18. 18. As some gas and oil wells were drilled more than 50 to 100 years ago, the structuralintegrity of these wells is in question. The ability of these wells to age successfully isunknown; the concern is that toxic contaminants will gain access to freshwater aquifersand reservoirs over time. The structural integrity of the wells at locations that cut throughaquifers is in question, not only after aging, but from the initial construction. Packed soilsaround the well support the casing material and help prevent it from rupturing, howeverareas that pass through marine environments, and thus offer less support to the wellcasing, may be at risk for weakening and eventual rupture under pressure from hydraulicfracturing. Toxic contaminants will leak into the environment and will move with groundwater flow systems, eventually affecting local soils and drinking water sources. Due tounderground placement, assessment of these situations are not conducted as routinely asthey should be, and therefore leakage of pollution could occur for lengthy durations oftime without any indication of the issue from the surface. The high density of wellsdrilled in the same area only increases chances of contamination to aquifers, as repeatedhydraulic fracturing will result in interconnecting old, poorly plugged gas and oil wells,allowing upward contaminant migration into drinking water supplies and reservoirs.Rubin states in his report, “The ultimate result of extensive gas exploitation in theMuskingum River Watershed will be that groundwater and surface water contaminationwill occur. Such pollution is assured because (1) the durability of well sealant materialsavailable today to effect zonal isolation of freshwater aquifers is poor and short-lived, and(2) toxic hydro-fracking fluids injected deeply into the ground will move withgroundwater flow systems, eventually moving upward into freshwater aquifers, reservoirsand waterways. Permitting of horizontal gas wells proximal to reservoirs will needlesslyjeopardize water quality.”The Muskingum Watershed Conservancy District receives revenue from the oil gasindustry for selling water from the reservoir for fracking operations. For instance, fromleasing just one reservoir, Seneca Lake, the MWCD received a signing bonus of $6,200per acre of land for 6,500 acres and a share of 20% of the royalties on gross revenues ofoil and gas produced from its property[52]. This serves as an example of the skewedpriorities by the MWCD to place economic interests before area property values, publichealth protections, conservation of important natural resources, and consideration oflong-term sustainability to serve other important industries such as agriculture andrecreation, as well as the protection of safe drinking water supplies from the impacts offuture droughts.What about public health concerns?Communities and homeowners are already feeling the effects of hydro-fracking, pipelineconstruction and well drilling across the reaches of the Marcellus and Utica shaleformations. Landowners are presenting symptoms, namely rashes and illnesses, believedto be caused by exposure to drilling fluid chemicals in their drinking water from drillingactivities that have taken place on or near their land, as described in these recentarticles[42, 43, 44]. One doctor was quoted as saying, “There is an epidemic of rashesoccurring” (J. Skinner, personal communication, February 14, 2013). With the amount of18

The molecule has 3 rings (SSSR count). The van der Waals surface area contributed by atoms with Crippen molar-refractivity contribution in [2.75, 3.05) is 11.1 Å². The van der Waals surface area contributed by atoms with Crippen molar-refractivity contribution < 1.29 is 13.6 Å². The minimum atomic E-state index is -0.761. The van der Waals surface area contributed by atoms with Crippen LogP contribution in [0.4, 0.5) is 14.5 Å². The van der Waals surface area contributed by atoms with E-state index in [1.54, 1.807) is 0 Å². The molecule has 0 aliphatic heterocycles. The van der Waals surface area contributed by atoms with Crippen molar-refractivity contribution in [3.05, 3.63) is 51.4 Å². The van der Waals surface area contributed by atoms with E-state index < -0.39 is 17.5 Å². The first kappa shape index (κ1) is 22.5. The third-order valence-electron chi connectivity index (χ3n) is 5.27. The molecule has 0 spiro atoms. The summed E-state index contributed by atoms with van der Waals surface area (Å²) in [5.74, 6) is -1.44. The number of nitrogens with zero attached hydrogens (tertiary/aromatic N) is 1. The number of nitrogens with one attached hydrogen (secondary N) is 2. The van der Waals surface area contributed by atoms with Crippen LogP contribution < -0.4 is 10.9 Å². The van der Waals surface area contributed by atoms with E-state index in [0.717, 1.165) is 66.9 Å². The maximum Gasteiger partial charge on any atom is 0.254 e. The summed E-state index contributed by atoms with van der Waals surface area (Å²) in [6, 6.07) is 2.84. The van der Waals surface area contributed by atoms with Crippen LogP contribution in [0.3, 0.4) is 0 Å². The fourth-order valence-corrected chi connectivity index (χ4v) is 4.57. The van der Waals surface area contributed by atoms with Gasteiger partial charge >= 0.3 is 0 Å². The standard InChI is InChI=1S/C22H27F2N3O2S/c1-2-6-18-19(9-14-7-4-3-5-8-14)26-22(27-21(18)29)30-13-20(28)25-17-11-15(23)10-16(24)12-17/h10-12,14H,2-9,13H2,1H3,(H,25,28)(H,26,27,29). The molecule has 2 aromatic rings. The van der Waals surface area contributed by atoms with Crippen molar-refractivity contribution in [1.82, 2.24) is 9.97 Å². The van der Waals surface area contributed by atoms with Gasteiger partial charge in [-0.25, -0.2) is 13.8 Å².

19. 19. acute health issues popping up throughout Pennsylvania and now Ohio, believed to be inresponse to drilling practices, we have concern this is just the tip of the iceberg whenradium eventually migrates into source water for public drinking supplies and leaches outof landfills. When ingested, radium concentrates in bone and can increase the probabilityof leukemia. The serious health effects as a result of radiological exposure are not readilyapparent as victims first endure a latency period. This means that although residentscould be currently exposed, their symptoms may not appear until years from now.A hydro-fracking drilling pad and storage pond in Pennsylvania show the proximity to the homeowner’shouse as well as the large scale of the operation. (Source: Steve White/MarcellusProtest)What are the current laws and/or regulations in place formanaging fracking waste? …Or lack thereof.State governments, like Ohio, say their hands are tied in regulating NORM from drillingoperations due to the Cheney Amendment. Also known as the Halliburton Amendment,this loophole can be found in the Energy Policy Act of 2005. This amendment exemptsthe fracking process from federal oversight under the Safe Drinking Water Act of 1974and exempts companies that are doing Marcellus shale drilling from having to meet therequirements of the Clean Water Act[45]. “Due to federal exemptions, drilling occurs inclose proximity to residential zones, elementary schools, playgrounds, hospitals, andpublic places; and citizens have no recourse,” said Shane Davis, Sierra Club RockyMountain Chapter’s Oil & Gas Campaign Information & Research Manager[46].However, State governments can regulate technically-enhanced NORM, also known asTENORM. Recycling is such a process that enhances NORM. Fracking itself, the processof creating fractures in shale, increases the rock surface area and the solubility of radium,thereby producing TENORM. While this will be a matter for the courts to decide, it is19